The worst day in Patriots history
I’m a Patriots fan, and have been back to the Hugh Millen days. Those were bad, but Saturday was the worst day in Patriots history. It’s one thing to have nothing; it’s another to lose what you’ve had at the worst possible time. I don’t want this to sound like sour grapes; if the Patriots are guilty of systematic cheating, it should be uncovered. I’m a journalist and stand by my peers doing their (incredibly difficult) jobs.
Spygate is now past the point where I can say, as a reasonable defense, that “everyone does it” — that may still be true, but it hardly matters. The Patriots being what they are, it’s only about what they have done. Sure, if it came out that Arizona and Tampa Bay and Oakland were also taping, it would look better for the Pats, but that won’t come out because no one is looking for it. The news media is a copycat business, and people are looking to bury the Pats. That’s the story. And now they have the shovels.
Last night, I lamented that Matt Walsh had copped to having inside information; today, it only got worse, with reports that the Patriots might have taped the Rams’ walk-through in 2002. Nevermind that the facts (that the Rams only practiced Red Zone plays) would indicate that the Pats didn’t gain much of an advantage from any supposed cheating (the Rams entered the Red Zone once, and scored a touchdown); perception is reality here. The Patriots have lost all credibility. In truth, they should have lost it months ago. The bad timing of this is entirely Roger Go0dell’s fault, as Gregg Easterbrook correctly notes. (Though it should be noted that Easterbrook basically congratulates himself for knowing this story months before it was broken, as if deserving credit for the non-scoop. Bravo!) The NFL had a chance to put all of this behind them, and didn’t. Now it will never go away. Not ever. Perception has a pesky habit of becoming reality, especially when feelings are so acutely involved like they are here. Try telling a Steelers fan that the Pats beat the on the up and up. See if they believe you.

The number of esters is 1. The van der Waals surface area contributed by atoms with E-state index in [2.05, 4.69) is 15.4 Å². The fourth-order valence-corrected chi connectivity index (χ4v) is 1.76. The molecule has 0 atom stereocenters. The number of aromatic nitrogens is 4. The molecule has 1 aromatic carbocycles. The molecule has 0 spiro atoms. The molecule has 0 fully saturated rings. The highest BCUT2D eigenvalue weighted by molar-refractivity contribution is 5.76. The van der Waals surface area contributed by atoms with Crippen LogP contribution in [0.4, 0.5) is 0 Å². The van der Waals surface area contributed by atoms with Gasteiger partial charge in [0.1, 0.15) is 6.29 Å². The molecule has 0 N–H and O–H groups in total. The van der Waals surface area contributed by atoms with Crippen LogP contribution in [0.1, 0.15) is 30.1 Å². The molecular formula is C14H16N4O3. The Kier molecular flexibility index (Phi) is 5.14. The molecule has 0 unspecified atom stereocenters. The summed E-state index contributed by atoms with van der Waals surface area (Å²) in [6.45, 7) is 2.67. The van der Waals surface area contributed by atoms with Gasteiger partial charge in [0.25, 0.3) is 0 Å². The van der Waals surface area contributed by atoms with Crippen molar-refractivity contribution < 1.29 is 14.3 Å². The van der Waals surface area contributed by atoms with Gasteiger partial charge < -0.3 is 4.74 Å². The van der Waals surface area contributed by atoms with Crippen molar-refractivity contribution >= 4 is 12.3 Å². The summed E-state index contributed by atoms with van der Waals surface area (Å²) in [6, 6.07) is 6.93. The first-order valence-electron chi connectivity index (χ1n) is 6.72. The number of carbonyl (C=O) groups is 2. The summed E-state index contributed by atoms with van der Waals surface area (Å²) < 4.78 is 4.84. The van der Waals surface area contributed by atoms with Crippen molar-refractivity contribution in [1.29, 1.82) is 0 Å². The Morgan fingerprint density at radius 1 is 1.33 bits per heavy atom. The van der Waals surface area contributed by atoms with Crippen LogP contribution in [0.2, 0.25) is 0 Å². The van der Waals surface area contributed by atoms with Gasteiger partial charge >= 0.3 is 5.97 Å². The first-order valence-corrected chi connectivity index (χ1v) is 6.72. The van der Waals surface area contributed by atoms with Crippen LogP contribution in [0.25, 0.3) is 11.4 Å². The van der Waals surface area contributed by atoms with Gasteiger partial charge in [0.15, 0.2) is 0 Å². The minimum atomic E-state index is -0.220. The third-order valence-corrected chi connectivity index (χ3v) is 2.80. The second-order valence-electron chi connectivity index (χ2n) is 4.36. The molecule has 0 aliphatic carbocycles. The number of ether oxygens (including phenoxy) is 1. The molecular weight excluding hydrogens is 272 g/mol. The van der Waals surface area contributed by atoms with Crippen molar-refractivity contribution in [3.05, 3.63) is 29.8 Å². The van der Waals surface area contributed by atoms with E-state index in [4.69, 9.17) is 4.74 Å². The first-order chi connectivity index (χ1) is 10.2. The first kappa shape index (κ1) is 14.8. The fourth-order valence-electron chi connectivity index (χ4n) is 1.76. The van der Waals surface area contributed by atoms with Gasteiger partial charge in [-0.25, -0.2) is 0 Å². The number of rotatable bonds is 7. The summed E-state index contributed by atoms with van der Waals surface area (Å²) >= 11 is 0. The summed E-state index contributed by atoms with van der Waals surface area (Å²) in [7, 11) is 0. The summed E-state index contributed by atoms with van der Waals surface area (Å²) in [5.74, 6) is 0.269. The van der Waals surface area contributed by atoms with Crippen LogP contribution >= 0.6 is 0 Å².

The worst part is that I can do nothing about it. I just wanted my team to win, and more than anything else, wanted them to win Sunday. This was it. Now, who knows what happens? I mean, the Patriots will never be stripped of the Super Bowl wins. I know this. It would ruin the NFL to take the titles back. But I can’t be blanket proud of them any more. I know too much. I’m as realistic and pessimistic as anyone when it comes sports’ darker side, but this has shaken me. I hoped for a great Pats team for decades, nearly impaling myself on the ceiling when Drew Bledsoe orchestrated that win against Miami in 1998. Those were the days of limited potential. Our potential has changed. But at what cost?